At WSU, One Non-traditional Student Finds Non-traditional Pathways

Read all about Robert Megerdichian and his experience at WSU as a 65 year-old student.

Abraham Megerdichian at Oil Gear

By Robert Megerdichian

I’m 65 years old and enrolled as a graduate student at WSU, thank you very much! During a time of life when most of my contemporaries are scaling back, my own life is doing quite the opposite. It is expanding, thanks in large part to my studies at Worcester State.

With persistence and some luck, I’ll graduate with a master of science degree in nonprofit management when I’m about 70. I thank my in-law, Gary Cato—a colleague in the nonprofit management program—for tipping me off as to the very existence of the program.

In addition to being a student, I continue to operate my own architectural services business of 29 years and, for the last six years, my secondary business of restoring old baseball gloves. For the past 4 years I’ve been seeking museums to exhibit metal art that my late father, Abraham, crafted.

He was a machinist for his entire, nearly 40-year, career in the jet engines division at General Electric, in Lynn, MA.

Beside his normal work he was an artist, machining his interpretations of everyday objects from scrap metal at work during his lunch breaks as gifts for family and friends. By the time of his passing in 1983 he had created several hundred objects which lay in storage until about four years ago. At that time, I cataloged and photographed the collection and began promoting the art to museums for loan and display. I am pleased to report that I now have had his art exhibited at over a dozen museums, and more exhibits are planned in 2018.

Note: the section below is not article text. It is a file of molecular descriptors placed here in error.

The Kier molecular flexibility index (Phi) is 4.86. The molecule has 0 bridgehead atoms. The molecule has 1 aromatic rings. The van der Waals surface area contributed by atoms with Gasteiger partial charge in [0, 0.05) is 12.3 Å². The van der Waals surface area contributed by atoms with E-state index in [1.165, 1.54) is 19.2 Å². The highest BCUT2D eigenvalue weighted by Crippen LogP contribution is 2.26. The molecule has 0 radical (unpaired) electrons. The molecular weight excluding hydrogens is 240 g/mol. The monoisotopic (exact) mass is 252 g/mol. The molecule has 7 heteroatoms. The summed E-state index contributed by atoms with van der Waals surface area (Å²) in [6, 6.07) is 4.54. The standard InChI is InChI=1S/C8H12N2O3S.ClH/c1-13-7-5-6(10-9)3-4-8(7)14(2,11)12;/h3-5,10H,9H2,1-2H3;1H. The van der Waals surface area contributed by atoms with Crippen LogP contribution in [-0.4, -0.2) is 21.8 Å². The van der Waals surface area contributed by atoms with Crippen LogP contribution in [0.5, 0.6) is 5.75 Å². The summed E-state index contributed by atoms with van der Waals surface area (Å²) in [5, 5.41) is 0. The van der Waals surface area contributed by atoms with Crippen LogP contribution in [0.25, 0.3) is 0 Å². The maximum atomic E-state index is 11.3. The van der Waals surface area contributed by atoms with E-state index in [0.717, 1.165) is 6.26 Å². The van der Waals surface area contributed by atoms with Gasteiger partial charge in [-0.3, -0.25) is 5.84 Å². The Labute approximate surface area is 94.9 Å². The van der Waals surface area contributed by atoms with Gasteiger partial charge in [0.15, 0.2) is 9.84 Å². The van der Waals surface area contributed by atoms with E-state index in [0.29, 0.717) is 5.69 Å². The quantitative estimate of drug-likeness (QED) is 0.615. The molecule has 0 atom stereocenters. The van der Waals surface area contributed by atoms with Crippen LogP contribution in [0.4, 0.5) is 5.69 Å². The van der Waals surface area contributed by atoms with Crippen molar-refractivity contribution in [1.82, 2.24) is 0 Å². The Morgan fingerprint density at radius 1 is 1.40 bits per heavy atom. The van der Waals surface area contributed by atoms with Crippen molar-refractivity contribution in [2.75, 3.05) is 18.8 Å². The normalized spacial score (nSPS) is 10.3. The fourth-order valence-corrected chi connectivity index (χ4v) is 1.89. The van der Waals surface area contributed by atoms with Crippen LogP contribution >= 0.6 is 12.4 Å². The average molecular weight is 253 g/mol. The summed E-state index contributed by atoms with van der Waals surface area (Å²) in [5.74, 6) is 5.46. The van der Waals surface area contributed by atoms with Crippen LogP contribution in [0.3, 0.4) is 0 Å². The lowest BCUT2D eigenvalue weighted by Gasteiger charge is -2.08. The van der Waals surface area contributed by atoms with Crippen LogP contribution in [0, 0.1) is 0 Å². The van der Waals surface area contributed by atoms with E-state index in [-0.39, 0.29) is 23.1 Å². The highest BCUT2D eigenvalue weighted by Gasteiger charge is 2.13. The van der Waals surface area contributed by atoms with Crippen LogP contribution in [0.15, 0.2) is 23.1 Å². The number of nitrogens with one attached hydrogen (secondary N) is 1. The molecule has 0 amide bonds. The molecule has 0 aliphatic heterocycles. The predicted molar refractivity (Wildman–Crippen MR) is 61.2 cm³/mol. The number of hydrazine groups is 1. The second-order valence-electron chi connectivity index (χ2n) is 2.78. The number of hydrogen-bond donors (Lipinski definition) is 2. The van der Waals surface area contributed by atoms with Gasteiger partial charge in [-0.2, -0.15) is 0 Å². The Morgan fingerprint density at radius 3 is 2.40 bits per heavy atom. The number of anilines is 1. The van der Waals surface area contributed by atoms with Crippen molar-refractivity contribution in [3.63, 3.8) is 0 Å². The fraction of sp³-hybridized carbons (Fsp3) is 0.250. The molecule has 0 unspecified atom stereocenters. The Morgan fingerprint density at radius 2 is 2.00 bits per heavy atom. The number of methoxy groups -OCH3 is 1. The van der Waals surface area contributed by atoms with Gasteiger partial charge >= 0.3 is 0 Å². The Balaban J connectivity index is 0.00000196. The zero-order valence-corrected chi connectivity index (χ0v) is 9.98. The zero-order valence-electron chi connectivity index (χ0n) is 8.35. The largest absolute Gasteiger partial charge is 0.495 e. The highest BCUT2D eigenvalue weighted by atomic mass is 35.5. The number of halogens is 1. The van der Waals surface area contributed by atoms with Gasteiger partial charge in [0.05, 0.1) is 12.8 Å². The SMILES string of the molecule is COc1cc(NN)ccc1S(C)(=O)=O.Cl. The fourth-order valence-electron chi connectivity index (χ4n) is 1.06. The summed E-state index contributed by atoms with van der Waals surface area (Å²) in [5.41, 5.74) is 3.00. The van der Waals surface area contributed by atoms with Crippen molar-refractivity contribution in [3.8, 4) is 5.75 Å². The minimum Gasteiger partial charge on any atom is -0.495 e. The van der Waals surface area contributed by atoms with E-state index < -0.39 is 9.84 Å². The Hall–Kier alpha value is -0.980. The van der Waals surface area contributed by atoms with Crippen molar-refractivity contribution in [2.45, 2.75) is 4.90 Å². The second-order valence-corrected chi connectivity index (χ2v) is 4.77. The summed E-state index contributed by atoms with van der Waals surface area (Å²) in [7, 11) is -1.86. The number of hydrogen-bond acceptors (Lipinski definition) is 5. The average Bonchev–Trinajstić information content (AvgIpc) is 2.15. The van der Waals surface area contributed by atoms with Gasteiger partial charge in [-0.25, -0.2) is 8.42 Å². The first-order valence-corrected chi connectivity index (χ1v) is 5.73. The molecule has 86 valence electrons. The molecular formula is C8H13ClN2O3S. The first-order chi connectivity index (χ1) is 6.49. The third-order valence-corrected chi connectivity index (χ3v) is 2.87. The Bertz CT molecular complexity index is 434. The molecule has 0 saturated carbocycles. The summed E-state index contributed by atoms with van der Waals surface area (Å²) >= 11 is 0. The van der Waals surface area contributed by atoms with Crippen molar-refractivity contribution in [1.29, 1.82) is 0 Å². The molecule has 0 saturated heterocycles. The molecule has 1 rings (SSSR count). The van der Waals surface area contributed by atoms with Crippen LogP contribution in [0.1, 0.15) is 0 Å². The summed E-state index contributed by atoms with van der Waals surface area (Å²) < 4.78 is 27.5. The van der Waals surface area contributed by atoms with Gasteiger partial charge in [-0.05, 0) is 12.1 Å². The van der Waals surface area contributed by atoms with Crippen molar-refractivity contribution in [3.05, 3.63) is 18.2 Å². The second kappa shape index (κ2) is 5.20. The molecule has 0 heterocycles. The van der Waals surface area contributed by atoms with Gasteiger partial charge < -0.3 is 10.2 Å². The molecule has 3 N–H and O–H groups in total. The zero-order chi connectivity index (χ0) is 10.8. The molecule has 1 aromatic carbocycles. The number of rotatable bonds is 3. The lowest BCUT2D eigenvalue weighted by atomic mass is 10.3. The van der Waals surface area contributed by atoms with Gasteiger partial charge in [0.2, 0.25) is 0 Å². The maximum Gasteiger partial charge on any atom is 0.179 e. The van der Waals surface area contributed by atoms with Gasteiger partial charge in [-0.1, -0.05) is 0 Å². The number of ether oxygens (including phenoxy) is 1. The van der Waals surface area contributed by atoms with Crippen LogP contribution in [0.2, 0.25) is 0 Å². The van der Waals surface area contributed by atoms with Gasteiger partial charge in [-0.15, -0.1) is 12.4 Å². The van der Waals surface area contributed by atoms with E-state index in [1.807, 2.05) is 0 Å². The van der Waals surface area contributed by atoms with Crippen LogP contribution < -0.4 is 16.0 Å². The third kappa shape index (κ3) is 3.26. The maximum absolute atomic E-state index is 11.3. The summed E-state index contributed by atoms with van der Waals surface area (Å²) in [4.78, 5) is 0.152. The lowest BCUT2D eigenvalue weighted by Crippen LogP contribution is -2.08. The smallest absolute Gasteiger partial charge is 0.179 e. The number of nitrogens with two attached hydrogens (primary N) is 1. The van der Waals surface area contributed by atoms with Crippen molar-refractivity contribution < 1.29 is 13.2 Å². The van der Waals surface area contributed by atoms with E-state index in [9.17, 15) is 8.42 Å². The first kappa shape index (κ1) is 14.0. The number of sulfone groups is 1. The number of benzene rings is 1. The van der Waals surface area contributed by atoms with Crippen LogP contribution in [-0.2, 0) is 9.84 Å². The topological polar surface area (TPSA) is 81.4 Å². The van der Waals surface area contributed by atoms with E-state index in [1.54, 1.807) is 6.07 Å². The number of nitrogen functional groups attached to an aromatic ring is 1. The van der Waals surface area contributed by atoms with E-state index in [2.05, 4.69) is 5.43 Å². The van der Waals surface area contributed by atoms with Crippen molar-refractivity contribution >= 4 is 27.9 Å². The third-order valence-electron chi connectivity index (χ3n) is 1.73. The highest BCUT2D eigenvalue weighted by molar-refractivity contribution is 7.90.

My ultimate dream is to open a family museum to celebrate the art of my father and other industrial folk artists.

WSU is giving me the training I will need to open the museum, and I must admit I’m loving every minute. Being engaged with students half my age or less is truly exciting. I am thoroughly rapt by the readings and assignments. Classes consist of two-plus hours of thought-provoking questions and answers. It really makes me want to learn. Even if the personal museum idea does not materialize, I realize how much more experienced and fulfilled I will be given my WSU education. I wish everyone’s college experience could be as enlightening as mine.

To my fellow “senior” students (i.e., over 60) I commend you for getting out of your normal surroundings to come to WSU to expand your horizons. I’m amazed at how many of you I saw, some with your wheelchairs and walkers, on registration day, seeking a class in art or a degree in economics. To the undergraduates, not to patronize, I offer this advice: Stay focused and ask more questions of yourselves, your classmates, your professors, and old geezers like me. You really don’t know till you ask what people know and how they can help you. My best wishes for success to all my classmates.

Abraham’s art will be on display in 2018 at the Charles River Museum of Industry, the Boston Children’s Museum, the Massachusetts State House, and Stonehill College. You can find more info at or by Googling “Abraham Megerdichian.” I hope you get to see the art in person.

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